A few weeks before this incident, Anna had introduced me to a popular series called Soul Eater. The setting could be described as a combination of high school drama, Hogwarts, and Gothic parody with a plot revolving around Shinto shinigami, or soul reapers. Coincidentally, as Anna mentioned after coming out, one of the most important characters had stirred up a gender debate among fans. This was Crona, who had always been referred to as a “he” in the subtitled anime and presented as male at various points in the manga. Crona didn’t seem out of place regarding character design. Pink hair, a cleric-like robe that could be mistaken for a dress, and girlish hips would, by no means, disqualify him as male. True, he had been voiced by female actors in both the subbed and dubbed animes–criteria readers use to justify opinions–but this could have been done for cutesy effect. Such treatment had already been given to characters like the infamous Ash Ketchum of Pokemon.
As I dug deeper into the controversy, I found a detailed blog post that shed some light on the complexities. The blogger, who goes by Maria Novella, begins her argument by saying, “In the Japanese manga and anime, Crona’s gender is NEVER specified. In Japanese, it is common to use non-gender-specific pronouns to refer to humans, whereas in English, generally only ‘he’ and ‘she’ are appropriate.” Novella goes on to assert, “In the FUNimation dub of the anime and the Yen Press translation of the manga, Crona is referred to as a ‘he’ for lack of a better alternative.” In short, presenting a genuine representation of a character in translation can be tough.
It took a moment for this to sink in. If you think about, our perceptions of appearance and conduct are intricately tied to our notions of sexuality and gender. These can change over time, but to some extent, heteronormative ideals have already been drilled into most Americans. Until now I had been thinking of Crona as an insecure male suffering from a domineering mother. But, as I confirmed for myself, creator Atsushi Okubo remained evasive about this question in several interviews. Would thinking of Crona as gender-neutral, or perhaps even inter-sex, change my interpretation of the series? If so, how? I realized that I wasn’t alone in my confusion. A relevant article from the Daily Dot was centered around a similar debate, this one concerning Zoë Hange, a major character from the cross-cultural hit Attack on Titan.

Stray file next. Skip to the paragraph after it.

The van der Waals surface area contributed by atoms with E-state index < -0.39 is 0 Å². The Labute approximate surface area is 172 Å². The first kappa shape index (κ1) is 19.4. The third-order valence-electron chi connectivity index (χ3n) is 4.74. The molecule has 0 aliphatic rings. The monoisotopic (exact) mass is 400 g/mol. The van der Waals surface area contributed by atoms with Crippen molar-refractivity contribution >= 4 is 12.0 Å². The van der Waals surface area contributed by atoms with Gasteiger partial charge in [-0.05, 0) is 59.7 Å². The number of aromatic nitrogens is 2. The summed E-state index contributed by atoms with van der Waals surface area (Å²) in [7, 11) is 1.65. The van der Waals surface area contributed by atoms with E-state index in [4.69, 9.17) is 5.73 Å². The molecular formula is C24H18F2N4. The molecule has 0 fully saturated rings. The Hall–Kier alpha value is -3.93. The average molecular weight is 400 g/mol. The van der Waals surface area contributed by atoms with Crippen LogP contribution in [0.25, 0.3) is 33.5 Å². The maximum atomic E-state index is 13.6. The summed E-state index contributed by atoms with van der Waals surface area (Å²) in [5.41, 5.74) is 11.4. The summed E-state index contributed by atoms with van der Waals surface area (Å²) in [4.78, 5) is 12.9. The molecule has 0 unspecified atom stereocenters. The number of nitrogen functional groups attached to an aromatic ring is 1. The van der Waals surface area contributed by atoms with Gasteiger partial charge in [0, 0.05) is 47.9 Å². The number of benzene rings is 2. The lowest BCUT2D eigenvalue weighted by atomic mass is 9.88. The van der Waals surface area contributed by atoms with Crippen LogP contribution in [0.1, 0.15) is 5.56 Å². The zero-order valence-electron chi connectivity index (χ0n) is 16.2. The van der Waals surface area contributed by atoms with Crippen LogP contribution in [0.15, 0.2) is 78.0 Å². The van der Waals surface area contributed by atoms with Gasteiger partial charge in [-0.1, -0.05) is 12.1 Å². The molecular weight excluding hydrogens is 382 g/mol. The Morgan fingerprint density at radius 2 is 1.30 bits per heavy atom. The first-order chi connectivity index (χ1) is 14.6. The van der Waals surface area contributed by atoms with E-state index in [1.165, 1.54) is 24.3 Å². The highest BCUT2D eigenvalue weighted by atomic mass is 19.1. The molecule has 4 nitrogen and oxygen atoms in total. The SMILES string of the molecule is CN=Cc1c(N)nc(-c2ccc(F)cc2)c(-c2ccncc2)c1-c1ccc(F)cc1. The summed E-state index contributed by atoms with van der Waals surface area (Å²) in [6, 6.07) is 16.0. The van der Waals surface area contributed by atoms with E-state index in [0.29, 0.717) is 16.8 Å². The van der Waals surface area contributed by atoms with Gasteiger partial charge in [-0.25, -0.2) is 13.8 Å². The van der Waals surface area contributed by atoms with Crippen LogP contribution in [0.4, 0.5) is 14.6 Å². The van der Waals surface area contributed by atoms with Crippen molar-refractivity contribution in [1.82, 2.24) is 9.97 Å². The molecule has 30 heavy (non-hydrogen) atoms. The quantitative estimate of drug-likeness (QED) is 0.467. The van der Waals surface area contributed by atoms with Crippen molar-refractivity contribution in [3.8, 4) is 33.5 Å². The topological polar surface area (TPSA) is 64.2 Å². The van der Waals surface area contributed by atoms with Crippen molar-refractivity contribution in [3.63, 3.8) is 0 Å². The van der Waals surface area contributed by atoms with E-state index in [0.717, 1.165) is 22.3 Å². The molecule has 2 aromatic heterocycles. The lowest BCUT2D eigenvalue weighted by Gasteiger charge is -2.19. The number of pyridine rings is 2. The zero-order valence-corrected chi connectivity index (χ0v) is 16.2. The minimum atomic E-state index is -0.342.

Obviously, the structure of the author’s original language should influence how publishers approach a medium, whether it’s a short story, political cartoon, or–yes–a manga. Still, this is easier said than done. As a creative person I’ve always enjoyed seeing how people put things together, and in a sense, translating a manga is like rewriting it. Thus, I followed up my discovery about Crona with some more casual research. I quickly gathered that unlike many Indo-European languages with gendered nouns, Japanese possesses a certain ambiguity.
“Would thinking of Crona as gender-neutral, or perhaps even inter-sex, change my interpretation of the series?”